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Spectroscopic study of double-walled carbon nanotubes functionalization for preparation of carbon nanotube / epoxy composites Vincent Leon, Romain Parret, Robert Almairac, Laurent Alvarez, Ahmed Azmi Zahab,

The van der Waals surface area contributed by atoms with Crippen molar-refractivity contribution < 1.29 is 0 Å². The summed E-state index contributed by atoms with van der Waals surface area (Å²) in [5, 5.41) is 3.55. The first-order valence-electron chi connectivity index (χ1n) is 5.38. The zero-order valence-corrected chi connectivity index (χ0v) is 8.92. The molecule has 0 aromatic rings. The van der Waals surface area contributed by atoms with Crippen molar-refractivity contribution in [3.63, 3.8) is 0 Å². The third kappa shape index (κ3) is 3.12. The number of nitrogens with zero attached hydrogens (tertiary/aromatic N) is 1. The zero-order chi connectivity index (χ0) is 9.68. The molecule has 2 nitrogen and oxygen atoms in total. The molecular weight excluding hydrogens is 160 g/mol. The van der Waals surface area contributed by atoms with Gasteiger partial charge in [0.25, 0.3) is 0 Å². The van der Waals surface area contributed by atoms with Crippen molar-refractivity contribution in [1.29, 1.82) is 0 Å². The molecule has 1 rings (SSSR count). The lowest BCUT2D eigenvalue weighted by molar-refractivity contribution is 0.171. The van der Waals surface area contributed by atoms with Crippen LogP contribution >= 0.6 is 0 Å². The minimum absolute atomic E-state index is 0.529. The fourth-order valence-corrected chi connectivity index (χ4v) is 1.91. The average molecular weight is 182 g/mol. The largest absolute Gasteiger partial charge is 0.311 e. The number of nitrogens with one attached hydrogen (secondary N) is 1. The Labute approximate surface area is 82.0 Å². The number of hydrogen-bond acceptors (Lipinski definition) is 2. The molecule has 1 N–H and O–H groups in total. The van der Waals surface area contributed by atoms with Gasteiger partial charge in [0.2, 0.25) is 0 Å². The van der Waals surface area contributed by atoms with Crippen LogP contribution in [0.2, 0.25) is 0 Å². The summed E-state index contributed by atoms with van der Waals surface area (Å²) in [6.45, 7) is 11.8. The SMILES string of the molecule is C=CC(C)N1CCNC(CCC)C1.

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Spectroscopic study of double-walled carbon nanotubes functionalization for preparation of carbon nanotube / epoxy composites Vincent Leon, Romain Parret, Robert Almairac, Laurent Alvarez, Ahmed Azmi Zahab, Jean- Louis Bantignies Laboratoire Charles Coulomb UMR 5221, CNRS-Université Montpellier 2, F-34095, Montpellier France Moulay-Rachid Babaa Chemical Engineering Department, Universiti Teknologi PETRONAS, Bandar Seri Iskandar, Tronoh, Perak, Malaysia Brian P. Doyle TASC-INFM Laboratory, Area Science Park Basovizza, I-34012, Trieste, Italy Patrick Ienny CMGD, Ecole des Mines d'alès, 7 rue Jules Renard, Alès, France Philippe Parent Laboratoire de Chimie-Physique, Matière et Rayonnement, CNRS-Université Pierre et Marie Curie, UMR 7614 ABSTRACT A spectroscopic study of the amino functionalization of double-walled carbon nanotube (DWCNT) is performed. Original experimental investigations by near edge X-ray absorption fine structure spectroscopy at the C and O K-edges allow one to follow the efficiency of the chemistry during the different steps of covalent functionalization. Combined with Raman spectroscopy, the characterization gives a direct evidence of the grafting of amino-terminated molecules on the structural defects of the DWCNT external wall, whereas the internal wall does not undergo any change. Structural and mechanical investigation of the amino functionalized DWCNT / epoxy composites show coupling between epoxy molecules and the DWCNTs. Functionalization improves the interface between aminofunctionalized DWCNT and the epoxy molecules. The electrical transport measurements indicate a percolating network formed only by inner metallic tubes of the DWCNTs. The activation energy of the barriers between connected metallic tubes is determined around 20 mev. Published in Carbon 50 (14) (2012) 1 I. INTRODUCTION Individual carbon nanotubes (CNT) exhibit extraordinary mechanical and electronic properties [1-5]. Since Iijima's landmark paper in 1991 [6], because of their potential applications in microelectronics, many studies have been focused on the transfer of these properties to the macroscopic scale by elaboration of composite materials [7-12]. Nevertheless a major difficulty remains in the control of both nanotubes dispersion into the polymer matrix and interaction between the matrix and the nanotubes. The functionalization of the CNT surface is an interesting way to improve both the ability to disperse the nanotubes homogeneously throughout the matrix and to transfer the physical and electronic properties from the nanotubes fillers to the matrix [13-22]. High tensile strength and modulus, low shrinkage during cure, good chemical and corrosion resistance and high adhesion are among the properties making epoxy resin extensively used in several domains of industry. However, epoxy resin displays low strain-to-failure (~ 5%) and poor electrical conductivity, leading to drastic limitations in several domains such as aircraft applications [23-27]. Many studies have been made using epoxy and functionalized CNT [28-38]. The key role of nanotube functionalization in the interfacial adhesion has been demonstrated. Nevertheless, experimental proofs of the covalent functionalization of the tubes remain a difficult task. By the way, controversial results concerning the improvement of both the mechanical and the electrical properties of the composite materials are reprted [39-43]. In this context, experimental evidences of the different functionalization steps are required. A proper understanding of the fundamental physical interaction between the functionalized nanotubes and the epoxy matrix is therefore needed. The first aim of our work is to obtain direct experimental evidences of the different steps of amino covalent functionalization of DWCNT. The second aim is to quantify the influence of this functionalization on the structural and electronic properties of amino-functionalized double-walled CNT/epoxy composites. An original approach coupling near edge X-ray absorption fine structure spectroscopy (NEXAFS) and Raman spectroscopy was used to study the functionalization of the DWNT. The structural and mechanical investigations of the composites were carried out using X-ray diffraction (XRD) and image correlation technique The temperature dependence of the electrical transport was determined in order to characterize the percolation network of functionalized nanotube loads in the composites. II. II.1 EXPERIMENTAL DETAILS Materials N,N -dimethylformamide anhydrous (DMF, 99.8%), 1-ethyl-3-(3-dimethylaminopropyl) carbodiimide hydrochloride (EDC), sulphuric acid (H 2 SO 4, 95-98%) and nitric acid (HNO 3, 69%) were purchased from Sigma-Aldrich, and 1,6-hexane diamine (HDA, 99%) was obtained from Fluka. Composite materials were obtained using bisphenol-a and epichlorhydrin based resin (Epon 828) cured with methyltetrahydrophthalic anhydride (Aradur 917) as hardener and 1-methylimidazole (DY 070) as catalyst, all kindly supplied by Nanoledge Inc. (Montréal, Canada). Commercial Double walled carbon nanotubes (CCVD method) were kindly provided by Thomas Swan & co. Ltd. (Consett, UK). 2 II.2. Functionalization process In case of chemical functionalization of the CNT surface, creating defects can be seen as a drawback as they alter the structural properties of the nanotubes. One way to get around this problem is to use DWCNTs or multi-walled carbon nanotubes. While the external layer is functionalized, the internal layers are supposed to remain intact so that the overall properties of the carbon nanotubes are preserved. The chemical functionalization of the CNT surfaces occurs in two steps. First, pristine DWCNTs (P-DWCNT) were oxidized using a HNO 3 treatment. Such an operation is known to eliminate metallic particles resulting from the synthesis procedure but also to generate functional groups, in particular carboxylic groups [44,45]. Then amino groups are grafted using hexane diamine (HDA) and EDC as coupling agent (Fig. 1) following a method described elsewhere [46]. Fig. 1. Schematic presentation of functionalization reaction. Carboxylic groups are generated at the surface of nanotubes through HNO 3 treatment, to create oxidized DWCNTs (OX-DWCNT) [47]. Typically, 350 mg of P-DWCNT were dispersed in 450 ml of HNO 3 in ultrasound for 45 minutes. Then the dispersion was refluxed at 115 C for 3 h. After filtration (cellulose nitrate filter, 0.45 µm) and neutralization, OX-DWCNTs are dispersed in DMF (0.5 mg of OX-DWCNT per ml of DMF) in ultrasound (40 minutes) and vigorous stirring (1 h). Amino groups in the form of HDA are attached to the DWCNT surface using EDC as a coupling agent. EDC is used instead of DCC since it can be easily eliminated after filtration thanks to its good solubility in water. Typically, 50 mg of HDA and 50 mg of EDC are added to 250 mg of OX-DWCNT in DMF and vigorously stirred for 24 h. Amine functionalized nanotubes (NH 2 -DWCNT) are finally obtained after filtration through PTFE filters. II.3. Composites elaboration Dispersion of nanotubes in the resin is operated using mechanical strain with high shearing. Different samples of epoxy resin/carbon nanotube composite are prepared, containing from 0.20 to 0.50 wt% of NH 2 -DWCNT with the following composition for epoxy resin: 52 wt% of resin, 47 wt% of hardener and 1 wt% of catalyst. The mixture is then degassed under vacuum. Finally samples of the 3 composite material are heated up to 80 C for 4 hours, then cured at 120 C for 4 more hours. Films are obtained by compression between two steel plates coated with a PTFE film, the thermal cycle remaining unchanged. A demixing phenomenon is observed for films made with a low functionalized CNT weight fraction (below 0.25 wt%). This phase separation becomes more pronounced when the applied compression strain is greater. Films are used to measure the electrical conductivity and to investigate the structural properties (XRD, Raman spectroscopy). III. EXPERIMENTAL. III.1. NEXAFS NEXAFS experiments are carried out in an ultrahigh vacuum chamber (8 x mbar) of the BEAR beamline at the ELETTRA synchrotron radiation facility (Trieste, Italy). The X-ray spot area is 0.05 mm 2. The spectral resolving power (E/ E) of incident photons at 400 ev is Experiments at the C1s and O1s threshold are performed in the total electron yield mode. The solid powder of nanotubes is pressed on an indium metal plate. The samples are outgassed for 3-4 hours before measurements. III.2. XRD X-ray diffraction (XRD) experiments are carried out using an INEL CPS120 powder diffractometer equipped with a 120 curved detector, a Cu Kα x-ray source (λ = Å) and a germanium monochromator, with a step size of 0.03 (2θ) and a Q range from 0.14 to 7 Å -1. The spot size is around 0.5 mm 2. III.3. Raman spectroscopy Room-temperature Raman spectra are recorded using the Ar/Kr laser lines at nm (E L = 2.41 ev) in the backscattering geometry on a triple subtractive Jobin-Yvon T64000 spectrometer equipped with a liquid nitrogen cooled charge coupled device detector. The power impinging on the sample is ~ 200 µw. The instrumental resolution is 2 cm -1. The acquisition time is 300 s. For each sample, at least 4 spectra corresponding to different areas of the sample are recorded. III.4. Conductivity DC conductivity measurements are performed following the 4-points method using a Keithley Instruments Inc. voltage generator. The current is chosen in order to be in a linear region of the I-V curve. The measurements cover a temperature range from 35 to 150 C. The sample is in contact with 4 copper wires on a ceramic support allowing both electrical isolation and thermal conduction, and under vacuum (10-6 mbar). III.5. Mechanical tests Tensile tests are performed using dumbbell-like samples (170 mm 4 mm 80 mm 10 mm). An image correlation technique is used including a ZWICK TH010 traction machine (1 mm/min) and a Redlake Megaplus 2.8 bits high resolution CCD camera ( pixels) with CinEMA digital image correlation software (Ecole des Mines d Alès, France). 4 IV. Results and Discussion IV.1. Functionalization IV.1.1. NEXAFS Investigation of the nature of interaction between functional groups and nanotubes at each step of the functionalization processes is performed using NEXAFS. C K-edge spectra of DWCNTs before and after the different functionalization steps are shown in Fig. 2. The spectrum measured on the pristine sample (P-DWCNT) is compared to the oxidized sample (OX-DWCNT) and nanotubes after HDA functionalization (NH 2 -DWCNT). P-DWCNT is dominated by a sharp pre-edge π* peak at 286 ev associated to transition from C1s to the unoccupied sp 2 π* orbital. The broad resonances above 292 ev are associated with overlapped 1s σ* transitions. The domain between 287 and 291 ev is particularly interesting in our case since it evidences the CNT chemical modifications by functionalization [44,48]. It can be noticed that in the case of OX-DWCNT, a resonance signal around 289 ev is seen. This transition is still present after functionalization with HDA (NH 2 -DWCNT). Specific sensitivity to oxygenated functionalities attached to the surface of the nanotubes were reported; the peak at 289 ev corresponds to the C=O π* resonance in CNT-(OH-C*=O) or CNT*-(OH-C=O) (C* indicates the photoexcited carbon atom) [44,49]. In the case of hydroxyl groups or alcohol functions, the energy transition should be shifted at higher energy around 290 ev [50]. Therefore, these NEXAFS results show the presence of carboxylic acid groups after oxidation at the surface of the tube. Similar peaks were observed in the case of CNTs treated with strong acid baths and related to the presence carbonyl functionalities [46,48] in agreement with infrared experiments [51,52]. Fig. 3 shows the O K-edge spectra for P-DWCNT, OX-DWCNT and NH 2 -DWCNT, respectively. In addition, spectra of acetic acid CH 3 COOH and acetone CH 3 COCH 3 model molecules are also displayed. The spectra confirm the presence of oxygen containing functional groups at each step. After oxidation, the strong sharp π* excitation around 532 ev corresponds to carbonyl groups C=O [53]. By comparison with the O K-edge fingerprints of the carboxylic acid CH 3 COOH and the corresponding ketone, we are able to assign the excitation centered at ev in OX-DWCNT to the presence of the hydroxyl groups of the carboxylic acid functional groups. The broad excitations between 538 and 550 ev are assigned to 1s σ* resonances [44]. After functionalization with HDA, the disappearance of the hydroxyl fingerprint (peak at ev) is an unambiguous sign of the attachment of HDA at the surface of the tubes. By contrast, as expected, the π* C=O excitation remains. 5 NH 2 -DWNT Intensity (A. U.) OX-DWNT P-DWNT Energy (ev) Fig. 2. C K-edge NEXAFS spectra of P-DWCNT, OX-DWCNT and NH 2 -DWCNT samples. NH 2 -DWNTs OX-DWNTs Intensity (a.u.) P-DWNTs CH 3 COOH CH 3 COCH Energy (ev) Fig. 3. O K-edge NEXAFS spectra of P-DWCNT, OX-MWCNT and NH 2 -DWCNT samples. Model compounds CH 3 COCH 3 and CH 3 COOH are also given for comparison. 6 IV.1.2. Raman spectroscopy Fig. 4 displays the normalized Raman radial breathing modes (RBM) of raw (top), oxidized (middle) and functionalized DWCNTs (bottom). Fitting the data allows us to identify all the frequencies required to reproduce properly the experimental spectrum. Since each frequency ω RBM corresponds to a given diameter d t via the relation ω RBM (cm -1 ) = A/d t (nm) + B, it is in principle possible to determine the outer diameter d t via the relation ω RBM (cm -1 ) = A/d t (nm) + B, it is in principle possible to determine the outer diameter of the double-walled nanotube and its corresponding inner diameter. The method is the following: we measure one frequency ω ot on the Raman spectrum corresponding to an outer tube (i.e. at low frequency). Then the outer diameter d ot is determined from the relation ω ot (cm -1 ) = 217.8/d ot (nm) [54]. Considering that the distance between the outer and the inner walls is around 0.33 nm (as observed between two graphene layers in graphite or between two single-walled nanotubes organized into bundles), the inner tube diameter is ω in (cm -1 ) = 217.8/d in (nm) , we can thus calculate the RBM frequency of the inner tube. However, this method has to be handled very carefully. For instance, considering a peak located at dot=167 cm -1 and assuming an uncertainty of about ±3cm -1 due to the experimental resolution and the fitting procedure, the error on the outer diameter determination is ±0.03 nm. Considering an intertube distance e±0.03 nm [55], the corresponding inner tube diameter is given with an uncertainty of ±0.06 nm. The resulting uncertainty on the Raman wavenumber associated to the inner tube is then ±22 cm -1. In addition, coupling between the walls can take place depending on the intertube distance, leading to significant shift of the Raman frequencies [55-58]. A rather good agreement between calculated and measured Raman wavenumbers can be found by using two different relationships for the outer and the inner tubes respectively depending on the intertube coupling. This method is justified by differences in the environment around both tubes as reported by D. Levshov et al. [58]. Here, our method is only used to discriminate between outer and inner tubes. Consequently, we use this method to get some structural information on the double-walled nanotubes. RBM frequencies corresponding to outer and inner tubes are identified by the same number on figure 4 for the most intense peaks. It is sometimes not possible to find out the two walls of a DWNT (for instance the peak at 184 cm -1 has no internal tube counterpart, expected around 350 cm -1 ). This means either that the nanotube is single-walled or that one of the wall (outer or inner) is out of resonance. RBM below 195 cm -1 correspond to outer tubes whereas the peaks above are assigned to inner tube [59]. According to the Kataura plot, with this excitation wavelength (514.5 nm), all the DWCNTs have a semiconducting outer tube, whereas the inner tubes are mainly metallic. As shown in Fig. 4, the oxidization step substantially affects the Raman spectra in the low frequency range. Indeed, peak intensities corresponding to the outer tubes (left part) are significantly reduced after oxidization with respect to the inner tubes (right part). Consequently, as expected, functionalization takes place mostly at the surface of the outer tubes, leaving the inner ones either unaffected or only slightly altered. The modifications of the tubes are also observed in the graphite-like modes region where the profile significantly changes after oxidization and even after amino group grafting (Fig. 5). We can first notice an increase of the D-band intensity, usually assigned to the presence of defects (around 1345 cm -1 ), just after the oxidization step. The intensity ration between the D and the G bands increases from 11 to 28%. Such a behavior is expected as the oxidization step strongly alters the nanotubes surface by changing carbon sp 2 bonding into sp 3. Surprisingly, a D-band upshift (from 1347 to 1358 cm -1 ) takes place after amino group grafting, concomitant with the appearance of the D* band at 1620 cm -1. Those modifications reveal significant structural changes surprisingly induced by the NH2 group grafting. The features around 1564 and 1594 cm -1 are assigned respectively to G - and G + modes. The G - band profile is also strongly affected by both the oxidization and the amino group grafting. This result is expected regarding the position dependence of this mode with the tube diameter. The G - band modification is thus consistent with the vanishing of some RBM corresponding to outer tubes. A concomitant downshift of 7 the G+ mode from 1594 to 1592 cm-1 is also observed, probably due to electronic property modifications induced by the oxidization and the grafting steps. Those behaviors of the D and the G- bands have already been observed in carbon nanotubes under electron beam irradiation [60]. We assume that the oxidization step occurring before the functionalization step creates a great number of defects on the outer wall surface in agreement with previous studies [61], leading to strong structural modifications that can explain our experimental Raman spectra. Fig. 4. RBM modes and the subsequent fits of P-DWCNT sample (top) and NH2-DWCNT sample (bottom) at λ = nm. Corresponding outer and inner tubes are labeled with the same number. The vertical line shows the frequency domain limit for outer and inner tubes. 8 Fig. 5. Tangential modes of P-DWCNT and NH2-DWCNT samples. IV.2 Mechanical tests The image correlation technique is used to determine the displacement field at the surface of the material when strained. Results are obtained for pure epoxy, epoxy with respectively 0.25 and 0.5 wt % of P-DWNTs, and epoxy with respectively 0.25 and 0.5 wt % of NH2-DWNTs. Young s modulus (3.6 ±0.05 GPa for epoxy) increases from 10 % to 15 % for a loading of 0.25 wt % of P-DWNTs (3.95 ±0.05 GPa) and NH2-DWNTs (4.15 ±0.05 GPa) respectively. The functionalization process improves moderately the interface between load and matrix. As a consequence, the mechanical properties improve by 5%. However Young s modulus is 10 % lower for a 0.5 wt % loading compared to 0.25 wt %. This decrease for higher quantity of load can be explained considering a less efficient dispersion of nanotubes, due to the formation of aggregates. IV.3 Composite structure The configuration of the epoxy molecules in the composite system has been investigated using XRD. The two peaks observed around 0.5 Å-1 and 1.2 Å-1 (Fig. 6) are the signatures of two different distances in the epoxy composite, namely ~12.5 Å and 5.5 Å. Since these distances are large compared to interatomic ones they can be assimilated to typical distances in an epoxy molecule or a fragment of